Gun Laws & Legislation

Ballistics Expert: Understanding The M855 Round And The Political Implications Of The Ban

Guns and Gear Contributor
Font Size:

By Jason Baird, Ph.D.  Lt. Col. USAF, Retired

Why are so many enthusiasts in the shooting sports angry about the proposed ATF ban on some seemingly obscure military surplus ammunition (5.56 x 45mm M855 Ball)?

You may be asking yourself, “What’s wrong with those people – what’s the big deal?” Even President Obama’s Press Secretary said last week that the ban was a good step toward better protection for law enforcement personnel.

Some background – on Friday afternoon of the February 2015 Presidents’ Day Federal holiday, the ATF (common label for the U.S. Department of Justice’s Bureau of Alcohol, Tobacco, Firearms, and Explosives) released to the public its “ATF FRAMEWORK FOR DETERMINING WHETHER

CERTAIN PROJECTILES ARE ‘PRIMARILY INTENDED FOR SPORTING PURPOSES’ WITHIN THE MEANING OF 18 U.S.C. 921(a)(17)(C)”, a long title (that I will abbreviate as “Framework”) for a long tome presenting the ATF’s justifications for its intent to ban M855 Ball surplus ammunition. I’ll not bore you with the details of the document (obviously written by attorneys and staffed by bureaucrats), but you can access it online here.

The applicable laws are the Gun Control Act of 1968 (GCA) and the Law Enforcement Officers Protection Act of 1986 (LEOPA). These acts say if the projectiles from a certain type of ammunition can penetrate “armor” (a protective vest) when fired from a handgun, it’s up to the Attorney General (AG) to determine if the ammunition is “primarily intended for sporting purposes.” By the way, the acts originally gave this authority to the Treasury Secretary, but after the ATF was transferred to the Justice Department, the acts were amended to give authority to the AG. The AG delegated responsibility to the ATF Director, subject to direction by the AG and Deputy AG. I quote from the “Framework,” (from 18 U.S.C. 921(a)(17)(B)) :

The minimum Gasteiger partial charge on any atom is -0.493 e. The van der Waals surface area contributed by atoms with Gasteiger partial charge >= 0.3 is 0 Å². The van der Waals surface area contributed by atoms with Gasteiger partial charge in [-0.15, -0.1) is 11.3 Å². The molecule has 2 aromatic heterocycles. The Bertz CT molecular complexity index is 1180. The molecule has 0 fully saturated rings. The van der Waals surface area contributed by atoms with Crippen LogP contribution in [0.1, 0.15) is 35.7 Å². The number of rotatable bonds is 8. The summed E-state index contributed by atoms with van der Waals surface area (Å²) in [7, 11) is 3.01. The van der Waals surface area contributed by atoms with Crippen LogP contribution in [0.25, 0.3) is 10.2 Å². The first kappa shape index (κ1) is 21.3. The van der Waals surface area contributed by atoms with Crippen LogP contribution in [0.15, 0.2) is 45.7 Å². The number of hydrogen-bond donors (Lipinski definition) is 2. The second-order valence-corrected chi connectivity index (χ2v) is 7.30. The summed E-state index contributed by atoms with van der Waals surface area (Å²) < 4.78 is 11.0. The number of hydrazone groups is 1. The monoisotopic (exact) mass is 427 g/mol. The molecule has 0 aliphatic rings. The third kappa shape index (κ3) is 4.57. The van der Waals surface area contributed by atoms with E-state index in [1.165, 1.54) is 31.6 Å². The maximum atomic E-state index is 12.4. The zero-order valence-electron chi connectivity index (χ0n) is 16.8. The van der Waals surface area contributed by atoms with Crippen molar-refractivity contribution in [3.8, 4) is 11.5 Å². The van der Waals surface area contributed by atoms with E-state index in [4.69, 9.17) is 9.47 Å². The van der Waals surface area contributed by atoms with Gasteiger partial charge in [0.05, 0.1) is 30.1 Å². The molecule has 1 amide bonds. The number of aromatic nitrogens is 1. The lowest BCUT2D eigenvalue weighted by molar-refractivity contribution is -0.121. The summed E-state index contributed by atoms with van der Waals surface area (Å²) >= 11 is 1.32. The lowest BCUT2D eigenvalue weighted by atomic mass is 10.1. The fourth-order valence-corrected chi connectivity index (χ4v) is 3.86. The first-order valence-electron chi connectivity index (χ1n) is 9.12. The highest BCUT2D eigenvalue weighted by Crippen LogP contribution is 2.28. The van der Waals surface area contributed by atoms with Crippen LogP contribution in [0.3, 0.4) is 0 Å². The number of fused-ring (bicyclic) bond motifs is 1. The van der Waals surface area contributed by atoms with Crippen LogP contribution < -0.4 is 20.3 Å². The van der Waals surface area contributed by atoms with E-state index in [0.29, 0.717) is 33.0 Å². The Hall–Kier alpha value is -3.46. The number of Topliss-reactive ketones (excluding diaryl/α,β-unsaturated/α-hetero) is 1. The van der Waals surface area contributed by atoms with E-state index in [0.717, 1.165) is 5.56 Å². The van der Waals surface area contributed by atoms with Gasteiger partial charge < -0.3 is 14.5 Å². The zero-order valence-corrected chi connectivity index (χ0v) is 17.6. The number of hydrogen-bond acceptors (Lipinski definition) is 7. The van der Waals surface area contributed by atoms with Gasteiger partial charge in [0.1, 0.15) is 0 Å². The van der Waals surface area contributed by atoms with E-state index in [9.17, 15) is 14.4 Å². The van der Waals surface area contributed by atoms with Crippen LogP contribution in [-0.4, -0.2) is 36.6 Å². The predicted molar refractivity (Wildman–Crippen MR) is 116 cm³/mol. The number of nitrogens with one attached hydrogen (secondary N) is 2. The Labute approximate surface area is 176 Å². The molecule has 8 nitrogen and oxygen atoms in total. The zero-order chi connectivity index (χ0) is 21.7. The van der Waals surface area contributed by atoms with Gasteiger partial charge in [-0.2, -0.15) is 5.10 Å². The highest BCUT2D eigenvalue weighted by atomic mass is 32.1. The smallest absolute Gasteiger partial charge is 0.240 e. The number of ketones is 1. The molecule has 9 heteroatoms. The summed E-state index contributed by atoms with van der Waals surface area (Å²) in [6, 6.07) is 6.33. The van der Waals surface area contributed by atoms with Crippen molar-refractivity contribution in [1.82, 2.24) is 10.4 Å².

“(B) The term “armor piercing ammunition” means—

(i) a projectile or projectile core which may be used in a handgun and which is constructed entirely (excluding the presence of traces of other substances) from one or a combination of tungsten alloys, steel, iron, brass, bronze, beryllium copper or depleted uranium; or

(ii) a full jacketed projectile larger than .22 caliber designed and intended for use in a handgun and whose jacket has a weight of more than 25 percent of the total weight of the projectile.”

Notice the specific material definition and lack of any exclusion due to design or intent in paragraph (i), and that nasty little “or” at the end of that paragraph. An attorney (and in this case, the AG) makes his bread and butter off of this sort of grammar. More importantly, the ATF specifically points-out that the “designed and intended” in paragraph (ii) is totally excluded from consideration of the paragraph (i) terms by that little “or.” The ATF spends a lot of effort hammering home the fact that, according to law, the AG does not have to consider design or intent in the application of his “Framework” to the M855.

Apparently in order to shortstop criticism that they already exempted M855 from being banned as “armor-piercing” (I use quotes, because as I point-out later, M855 is no more armor-piercing than other full metal jacket centerfire rifle ammunition), the ATF admits they gave this exemption in 1986. I believe they also mentioned the exemption as a way to avoid having to argue whether M855 is actually armor-piercing.